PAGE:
With so many bands citing late 80s/early 90s alternative rock bands as influences, there’s no denying today’s scene is fueled by nostalgia. Never in my life have I heard the term “wall of guitars” being thrown around so loosely to describe the sound of a band. If a band features a guitar, and doesn’t sound like New Wave dance rock, odds are they label themselves “shoegaze”. While some modern bands like Beach House and The Lees Of Memory have deep rooted influences in the sub-genre, most simply just have guitars in their line up. Band who label themselves “shoegaze” is basically code for “We kinda suck as musicians, so we’ll drone on three chords with digital effects!” In fact, if DIIV‘s frontman focused less on trying to be this generation’s Kurt Cobain, and spent more time creating interesting music, I probably wouldn’t have fallen asleep twice while listening to their latest album. Of course I’m not here to bash DIIV, or any band utilizing their 90s influences, but it’s obvious how plenty bands today who have latched onto the shoegaze revival, are clearly using the system Oasis abused in their attempt to convince the world they were the next Beatles.
Take note indie musicians: You are NOT going to be the band that inspired you. Devote your time and energy into creating something new. It’s completely fine to be influenced or pay homage to your favorite bands/artists, but trying to emulate controversies, legal matters, or anything outside of their music, is unacceptable. It ruins your credibility and could potentially turn fans off completely (such myself). Rant Over.
Now back to Yuck…
On a positive note, perhaps this obsession with yesterday’s trends, is rock n roll’s longing to be relevant again? Remember; in the early 90s Skid Row and Slaughter had multi-platinum albums before Nirvana epitomized what the every-man’s rock star was about, and solidified alternative rock as one of the most profitable sub-genres of the decade. A time when every kid felt as if they had a chance to achieve success in the music industry just by expressing their angst and pounding out a few power chords on an inexpensive guitar. It was a revolution even! It was okay to be ugly and have minimal talent, as long as you were legit, the world was your oyster! Sadly, being influenced by the era has become it’s very own cliche these days, and it’s exhausting to tell the bands apart from each other. Especially when they use the same format of “overly distorted guitar drone + fuzzy bass + low volume vocals”.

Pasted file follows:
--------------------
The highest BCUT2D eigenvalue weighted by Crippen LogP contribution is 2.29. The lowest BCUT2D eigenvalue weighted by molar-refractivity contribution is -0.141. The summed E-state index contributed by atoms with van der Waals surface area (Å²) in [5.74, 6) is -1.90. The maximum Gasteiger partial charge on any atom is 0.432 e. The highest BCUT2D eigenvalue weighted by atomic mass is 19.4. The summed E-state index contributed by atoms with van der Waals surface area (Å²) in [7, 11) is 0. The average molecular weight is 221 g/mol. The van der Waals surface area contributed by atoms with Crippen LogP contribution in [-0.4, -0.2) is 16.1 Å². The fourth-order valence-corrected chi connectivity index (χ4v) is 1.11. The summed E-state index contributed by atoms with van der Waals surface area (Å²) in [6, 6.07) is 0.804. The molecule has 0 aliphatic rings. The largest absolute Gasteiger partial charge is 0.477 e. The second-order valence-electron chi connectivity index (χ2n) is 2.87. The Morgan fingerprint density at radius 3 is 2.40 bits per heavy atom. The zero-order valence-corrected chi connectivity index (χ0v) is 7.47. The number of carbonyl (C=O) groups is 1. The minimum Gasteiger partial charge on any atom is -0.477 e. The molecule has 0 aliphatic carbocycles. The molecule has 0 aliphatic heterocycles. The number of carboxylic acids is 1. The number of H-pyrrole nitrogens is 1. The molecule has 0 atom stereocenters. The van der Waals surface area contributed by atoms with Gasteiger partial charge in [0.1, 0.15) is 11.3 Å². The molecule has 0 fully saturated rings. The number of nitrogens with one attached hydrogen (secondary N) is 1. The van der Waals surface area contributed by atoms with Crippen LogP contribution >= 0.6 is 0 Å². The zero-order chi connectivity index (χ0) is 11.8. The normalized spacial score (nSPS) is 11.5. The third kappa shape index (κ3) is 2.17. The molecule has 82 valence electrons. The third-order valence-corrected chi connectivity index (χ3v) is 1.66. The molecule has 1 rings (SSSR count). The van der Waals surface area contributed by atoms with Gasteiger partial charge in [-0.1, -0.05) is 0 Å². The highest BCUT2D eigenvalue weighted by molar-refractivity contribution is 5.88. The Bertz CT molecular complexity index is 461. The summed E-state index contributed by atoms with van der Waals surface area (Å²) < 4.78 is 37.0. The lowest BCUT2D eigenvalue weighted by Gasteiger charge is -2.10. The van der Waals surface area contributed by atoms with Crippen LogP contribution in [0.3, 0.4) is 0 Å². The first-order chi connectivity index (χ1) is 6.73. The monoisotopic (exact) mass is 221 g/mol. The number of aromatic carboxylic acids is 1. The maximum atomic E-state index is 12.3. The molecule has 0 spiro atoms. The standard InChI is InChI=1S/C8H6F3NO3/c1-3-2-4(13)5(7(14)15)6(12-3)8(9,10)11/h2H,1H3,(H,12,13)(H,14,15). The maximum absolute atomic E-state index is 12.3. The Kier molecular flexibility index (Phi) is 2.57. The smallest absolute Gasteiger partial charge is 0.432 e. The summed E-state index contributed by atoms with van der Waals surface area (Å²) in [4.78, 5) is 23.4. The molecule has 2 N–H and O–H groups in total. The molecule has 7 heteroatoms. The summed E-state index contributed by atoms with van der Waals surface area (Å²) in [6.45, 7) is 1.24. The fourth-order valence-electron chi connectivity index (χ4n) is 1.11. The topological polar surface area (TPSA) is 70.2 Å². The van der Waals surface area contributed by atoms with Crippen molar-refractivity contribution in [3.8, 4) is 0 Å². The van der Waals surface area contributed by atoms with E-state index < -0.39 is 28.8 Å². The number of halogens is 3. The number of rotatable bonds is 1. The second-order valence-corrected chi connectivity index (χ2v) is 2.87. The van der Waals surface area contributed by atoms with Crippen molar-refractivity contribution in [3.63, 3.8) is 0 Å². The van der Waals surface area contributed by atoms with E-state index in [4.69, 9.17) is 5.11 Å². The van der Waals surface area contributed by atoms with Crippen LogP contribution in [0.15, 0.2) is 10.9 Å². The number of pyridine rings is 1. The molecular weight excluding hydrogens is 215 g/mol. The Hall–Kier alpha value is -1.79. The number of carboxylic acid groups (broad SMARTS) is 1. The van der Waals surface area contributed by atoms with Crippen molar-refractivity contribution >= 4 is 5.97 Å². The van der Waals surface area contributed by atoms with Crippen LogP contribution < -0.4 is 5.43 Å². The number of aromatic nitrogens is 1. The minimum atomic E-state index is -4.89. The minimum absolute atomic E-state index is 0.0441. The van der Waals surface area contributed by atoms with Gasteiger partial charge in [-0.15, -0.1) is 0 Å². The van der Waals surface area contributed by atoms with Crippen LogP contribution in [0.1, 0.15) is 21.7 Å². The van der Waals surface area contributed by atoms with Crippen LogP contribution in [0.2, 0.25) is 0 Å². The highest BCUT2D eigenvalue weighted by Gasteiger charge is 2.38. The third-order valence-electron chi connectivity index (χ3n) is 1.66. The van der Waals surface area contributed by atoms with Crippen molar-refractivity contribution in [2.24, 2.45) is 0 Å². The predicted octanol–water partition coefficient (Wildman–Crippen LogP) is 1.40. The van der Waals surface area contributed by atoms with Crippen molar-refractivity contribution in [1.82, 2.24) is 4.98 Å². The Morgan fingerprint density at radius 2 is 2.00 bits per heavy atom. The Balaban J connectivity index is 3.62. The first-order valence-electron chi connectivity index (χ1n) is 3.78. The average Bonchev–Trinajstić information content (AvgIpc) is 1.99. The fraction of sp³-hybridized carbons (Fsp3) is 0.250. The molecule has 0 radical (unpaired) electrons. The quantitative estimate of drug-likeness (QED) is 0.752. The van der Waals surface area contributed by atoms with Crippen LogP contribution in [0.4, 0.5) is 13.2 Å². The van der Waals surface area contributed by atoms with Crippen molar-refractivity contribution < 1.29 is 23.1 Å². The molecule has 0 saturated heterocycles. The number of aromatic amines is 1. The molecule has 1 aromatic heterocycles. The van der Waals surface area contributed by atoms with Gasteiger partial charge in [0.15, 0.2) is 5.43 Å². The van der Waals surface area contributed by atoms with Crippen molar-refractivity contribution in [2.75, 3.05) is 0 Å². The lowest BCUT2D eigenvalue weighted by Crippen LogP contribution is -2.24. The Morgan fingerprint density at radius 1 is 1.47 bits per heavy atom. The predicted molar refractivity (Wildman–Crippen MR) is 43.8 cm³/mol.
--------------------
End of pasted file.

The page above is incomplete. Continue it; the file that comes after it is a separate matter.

Yuck hit the scene during the shoegaze revival in it’s infancy, or at least when most buzz bands were still bent on sounding like the diet version of New Order. Their 2011 self titled debut was met with universal acclaim and was praised for it’s throwback sound influenced by the likes of My Bloody Valentine and Dinosaur Jr. It was a breath of fresh air and a promising start. Not only was it one of my favorite records of the year, but it revitalized my own love for the bands who influenced them. It was a short lived party though, before the band began work on it’s follow up, front man and founder Daniel Blumberg left to pursue other projects, promoting guitarist Max Bloom to lead vocals. Their second album Glow & Behold, while being a solid outing, lacked the same appeal and saw the band moving into a sleepier direction, very different from their debut.